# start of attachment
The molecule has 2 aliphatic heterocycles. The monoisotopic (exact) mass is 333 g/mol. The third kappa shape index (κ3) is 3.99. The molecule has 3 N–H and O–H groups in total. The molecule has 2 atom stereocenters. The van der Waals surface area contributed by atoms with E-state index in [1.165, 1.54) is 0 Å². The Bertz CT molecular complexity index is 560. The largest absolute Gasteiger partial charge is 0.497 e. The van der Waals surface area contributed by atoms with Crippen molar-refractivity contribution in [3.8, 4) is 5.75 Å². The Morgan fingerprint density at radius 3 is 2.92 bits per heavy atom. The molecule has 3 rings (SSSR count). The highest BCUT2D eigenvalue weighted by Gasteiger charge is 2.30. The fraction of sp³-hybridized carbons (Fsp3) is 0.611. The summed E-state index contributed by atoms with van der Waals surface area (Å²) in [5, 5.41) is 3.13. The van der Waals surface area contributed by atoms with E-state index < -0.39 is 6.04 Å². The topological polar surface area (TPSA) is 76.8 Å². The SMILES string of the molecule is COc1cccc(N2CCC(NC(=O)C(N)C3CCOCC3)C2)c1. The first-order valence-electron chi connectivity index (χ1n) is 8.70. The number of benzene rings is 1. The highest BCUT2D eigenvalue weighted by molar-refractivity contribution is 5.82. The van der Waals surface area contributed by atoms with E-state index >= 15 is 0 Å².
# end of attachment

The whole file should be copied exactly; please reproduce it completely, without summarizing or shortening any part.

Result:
The molecule has 2 aliphatic heterocycles. The monoisotopic (exact) mass is 333 g/mol. The third kappa shape index (κ3) is 3.99. The molecule has 3 N–H and O–H groups in total. The molecule has 2 atom stereocenters. The van der Waals surface area contributed by atoms with E-state index in [1.165, 1.54) is 0 Å². The Bertz CT molecular complexity index is 560. The largest absolute Gasteiger partial charge is 0.497 e. The van der Waals surface area contributed by atoms with Crippen molar-refractivity contribution in [3.8, 4) is 5.75 Å². The Morgan fingerprint density at radius 3 is 2.92 bits per heavy atom. The molecule has 3 rings (SSSR count). The highest BCUT2D eigenvalue weighted by Gasteiger charge is 2.30. The fraction of sp³-hybridized carbons (Fsp3) is 0.611. The summed E-state index contributed by atoms with van der Waals surface area (Å²) in [5, 5.41) is 3.13. The van der Waals surface area contributed by atoms with E-state index < -0.39 is 6.04 Å². The topological polar surface area (TPSA) is 76.8 Å². The SMILES string of the molecule is COc1cccc(N2CCC(NC(=O)C(N)C3CCOCC3)C2)c1. The first-order valence-electron chi connectivity index (χ1n) is 8.70. The number of benzene rings is 1. The highest BCUT2D eigenvalue weighted by molar-refractivity contribution is 5.82. The van der Waals surface area contributed by atoms with E-state index >= 15 is 0 Å².